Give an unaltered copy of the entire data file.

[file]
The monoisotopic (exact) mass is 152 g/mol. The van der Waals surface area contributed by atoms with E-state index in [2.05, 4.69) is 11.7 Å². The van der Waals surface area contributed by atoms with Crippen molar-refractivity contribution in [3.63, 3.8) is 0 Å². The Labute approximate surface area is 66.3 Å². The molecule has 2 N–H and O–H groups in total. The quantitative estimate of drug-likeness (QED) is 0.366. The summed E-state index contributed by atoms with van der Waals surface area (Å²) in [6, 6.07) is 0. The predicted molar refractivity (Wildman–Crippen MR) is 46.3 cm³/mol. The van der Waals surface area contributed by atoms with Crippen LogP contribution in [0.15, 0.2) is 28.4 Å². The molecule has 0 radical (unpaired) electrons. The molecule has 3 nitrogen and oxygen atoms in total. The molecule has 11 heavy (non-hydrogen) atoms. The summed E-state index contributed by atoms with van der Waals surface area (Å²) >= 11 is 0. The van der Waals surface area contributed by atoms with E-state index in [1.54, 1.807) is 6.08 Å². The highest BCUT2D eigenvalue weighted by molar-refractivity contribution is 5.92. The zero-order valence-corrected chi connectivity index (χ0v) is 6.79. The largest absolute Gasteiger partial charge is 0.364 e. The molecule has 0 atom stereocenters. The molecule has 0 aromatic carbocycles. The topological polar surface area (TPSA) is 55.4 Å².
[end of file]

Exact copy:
The monoisotopic (exact) mass is 152 g/mol. The van der Waals surface area contributed by atoms with E-state index in [2.05, 4.69) is 11.7 Å². The van der Waals surface area contributed by atoms with Crippen molar-refractivity contribution in [3.63, 3.8) is 0 Å². The Labute approximate surface area is 66.3 Å². The molecule has 2 N–H and O–H groups in total. The quantitative estimate of drug-likeness (QED) is 0.366. The summed E-state index contributed by atoms with van der Waals surface area (Å²) in [6, 6.07) is 0. The predicted molar refractivity (Wildman–Crippen MR) is 46.3 cm³/mol. The van der Waals surface area contributed by atoms with Crippen LogP contribution in [0.15, 0.2) is 28.4 Å². The molecule has 0 radical (unpaired) electrons. The molecule has 3 nitrogen and oxygen atoms in total. The molecule has 11 heavy (non-hydrogen) atoms. The summed E-state index contributed by atoms with van der Waals surface area (Å²) >= 11 is 0. The van der Waals surface area contributed by atoms with E-state index in [1.54, 1.807) is 6.08 Å². The highest BCUT2D eigenvalue weighted by molar-refractivity contribution is 5.92. The zero-order valence-corrected chi connectivity index (χ0v) is 6.79. The largest absolute Gasteiger partial charge is 0.364 e. The molecule has 0 atom stereocenters. The molecule has 0 aromatic carbocycles. The topological polar surface area (TPSA) is 55.4 Å².